'… I supplied the Carpenter with such Stores as were necessary for refitting the Ship; which prov’d more leaky after he had caulk’d Her then she was before: So that I was obliged to carreen her, for which purpose I hired Vessels to take our guns, Ballast, Provision and Stores.'
The Loss of the Roebuck
On 17th October 1700, they left Batavia, arriving back at the Cape of Good Hope (another VOC centre) at the end of December, and departed thence on 11th January. On 2nd February, they anchored at St Helena till the 13th and then proceeded to Ascension Island, which they sighted on 21st February 1701.
Dampier’s account of the ensuing events reads thus:
An account of the loss of His Majesty’s Ship Roebuck February 21st 1700/1.
At three aclock in the afternoon being in Sight of the Island Ascension, and not having Light enough to carry us into the Bay where design’d to anchor, …we stood to the Eastward, At half an hour after 8 in the night we sprung a Leake on the larboard bow about four Strakes from the Keele, which oblig’d us to keep our Chain pump constantly going, at twelve at night having a moderate gale, we bore away for the Island and be daylight were close in with it, at nine aclock in the morning anchored in the N.W. bay in ten fathom and half water, sandy ground about half a mile from the shoare, the S. point of the bay bore S.S.W. dist. one mile and a half and the northernmost point, N.E.1/2 N.dist. two mile……
Being come to anchor I ordered the Gunner to clear his Powder roome, that we might there search for the Leake, and endeavour to stop it within board if possible, for we could not heele the Ship so low, neither was there any convenient place to haul her ashoare….
I ordered the Carpenter’s Mate…with the Boatswain and some others to goe downe and search for the Leake, the Carpenter’s Mate and the Boatswain told me that they could not come at it unless they cut the Ceiling, which I bid them doe, which done they found the Leake against one of the foothook timbers, it was very large, and the water gushed in with great violence… after the cutt the timber… the leake so increased…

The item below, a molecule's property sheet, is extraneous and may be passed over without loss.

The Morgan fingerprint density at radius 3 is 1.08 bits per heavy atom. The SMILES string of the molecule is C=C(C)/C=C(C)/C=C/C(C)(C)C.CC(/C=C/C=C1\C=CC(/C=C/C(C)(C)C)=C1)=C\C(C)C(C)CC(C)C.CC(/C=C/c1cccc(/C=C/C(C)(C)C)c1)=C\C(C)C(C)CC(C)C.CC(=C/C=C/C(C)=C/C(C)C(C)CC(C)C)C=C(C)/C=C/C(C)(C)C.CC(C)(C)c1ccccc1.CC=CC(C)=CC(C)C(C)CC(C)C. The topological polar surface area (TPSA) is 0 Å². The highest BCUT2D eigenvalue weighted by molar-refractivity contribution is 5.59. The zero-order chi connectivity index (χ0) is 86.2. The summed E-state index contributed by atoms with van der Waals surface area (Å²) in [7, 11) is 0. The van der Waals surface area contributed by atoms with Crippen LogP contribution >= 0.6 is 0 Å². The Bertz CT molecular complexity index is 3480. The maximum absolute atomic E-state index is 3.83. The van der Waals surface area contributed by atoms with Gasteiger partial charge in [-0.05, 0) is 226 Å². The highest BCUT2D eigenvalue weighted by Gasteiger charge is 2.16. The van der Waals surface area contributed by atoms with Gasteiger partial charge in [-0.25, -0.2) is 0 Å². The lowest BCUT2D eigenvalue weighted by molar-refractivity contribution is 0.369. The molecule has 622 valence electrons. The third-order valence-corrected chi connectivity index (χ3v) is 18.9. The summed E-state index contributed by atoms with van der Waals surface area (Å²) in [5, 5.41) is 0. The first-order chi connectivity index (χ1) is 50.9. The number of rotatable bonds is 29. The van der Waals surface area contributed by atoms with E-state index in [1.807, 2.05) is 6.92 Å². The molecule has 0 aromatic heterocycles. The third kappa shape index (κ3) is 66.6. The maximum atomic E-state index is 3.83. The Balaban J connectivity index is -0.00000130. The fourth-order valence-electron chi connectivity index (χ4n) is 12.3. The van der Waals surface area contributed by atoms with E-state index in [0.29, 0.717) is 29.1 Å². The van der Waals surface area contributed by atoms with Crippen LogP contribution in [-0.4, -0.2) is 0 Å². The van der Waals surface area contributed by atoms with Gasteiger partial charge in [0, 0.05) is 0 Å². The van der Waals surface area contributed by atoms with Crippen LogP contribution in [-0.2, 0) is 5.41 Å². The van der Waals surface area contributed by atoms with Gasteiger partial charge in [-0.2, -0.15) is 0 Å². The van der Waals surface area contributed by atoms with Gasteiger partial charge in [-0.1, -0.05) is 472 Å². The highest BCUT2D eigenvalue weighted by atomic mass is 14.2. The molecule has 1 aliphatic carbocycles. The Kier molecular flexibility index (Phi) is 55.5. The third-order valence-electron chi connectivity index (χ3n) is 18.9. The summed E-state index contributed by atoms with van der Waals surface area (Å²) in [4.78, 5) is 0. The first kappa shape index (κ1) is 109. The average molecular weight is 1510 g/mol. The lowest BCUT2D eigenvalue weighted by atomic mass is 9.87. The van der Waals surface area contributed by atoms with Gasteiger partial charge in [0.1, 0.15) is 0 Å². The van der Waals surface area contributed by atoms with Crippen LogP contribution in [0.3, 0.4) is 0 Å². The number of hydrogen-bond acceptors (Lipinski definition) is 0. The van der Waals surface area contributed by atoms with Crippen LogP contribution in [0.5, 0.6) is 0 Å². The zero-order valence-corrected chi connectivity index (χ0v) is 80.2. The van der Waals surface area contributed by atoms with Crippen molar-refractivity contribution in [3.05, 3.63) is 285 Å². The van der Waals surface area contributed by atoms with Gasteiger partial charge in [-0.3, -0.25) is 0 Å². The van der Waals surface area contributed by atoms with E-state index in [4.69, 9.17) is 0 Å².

I ordered a bulkhead to be cutt open to give passage to the water, and withall ordered to cleare away abaft the bulkhead, that we might beale…But about 11 aclock at night the Boatswain came to me, told me… that the Plank was quite rotten, and that it was now impossible to save the Ship…I therefore hoysted out the boate, and next morning, being the 23rd, we weigh’d anchor and warped in nearer the shoare, but to little purpose till in the afternoon we had a Sea breeze by which we gott in within a Cable’s length of the Shoare, then made a Raft to carry men’s chests and bedding ashoare., and before Eight at night most of them were gott ashoare, She struck not before nine aclock at night, and so continued, I ordered some sailes to be cut from the yards to make us some tents, etc, and the next morning being the 24th myself and Officers went ashoare…
(Additional information and details of events significant to the loss of the ship appeared in Dampier’s published account entitled A Voyage to New Holland that appeared a few years later, in 1703:)
…In the Afternoon, with the help of a Sea-breeze, I ran into 7 Fathom, and anchored; Then carried a small Anchor ashore, and warp’d in till I came into 3 Fathom and a half. Where having fastnd her, I made a Raft….
On the 26th following, we, to our great Comfort, found a Spring of fresh water, about 8 Miles from our Tents, beyond a very high Mountain, which we must pass over: So that now we were, by God’s Providence, in a Condition of subsisting some Time; having Plenty of very good Turtle by our Tents….The next Day I went up to see the Watering-place…where we found a very fine Spring on the South-East-side of the high mountain, about half a Mile from its top:…About 2 Mile South-East from the Spring, we found 3 or 4 shrubby Trees, upon which was cut an Anchor and Cable, and the year 1642….
[on 3 April] …appear’d 4 Sail, which came to anchor in this Bay. They were his Majesty’s Ships, the Anglesey, Hastings and Lizard; and the Cantebury East-India Ship. I went on board the Anglesey with about 35 of my Men; and the rest were dispos’d of into the other Men of War.
We sail’d from Ascension, the 8th…
From: William Dampier’s unpublished account of the loss of the “Roebuck.” (Public Record Office, Admiralty 1/5262) Dated 29 September, 1701.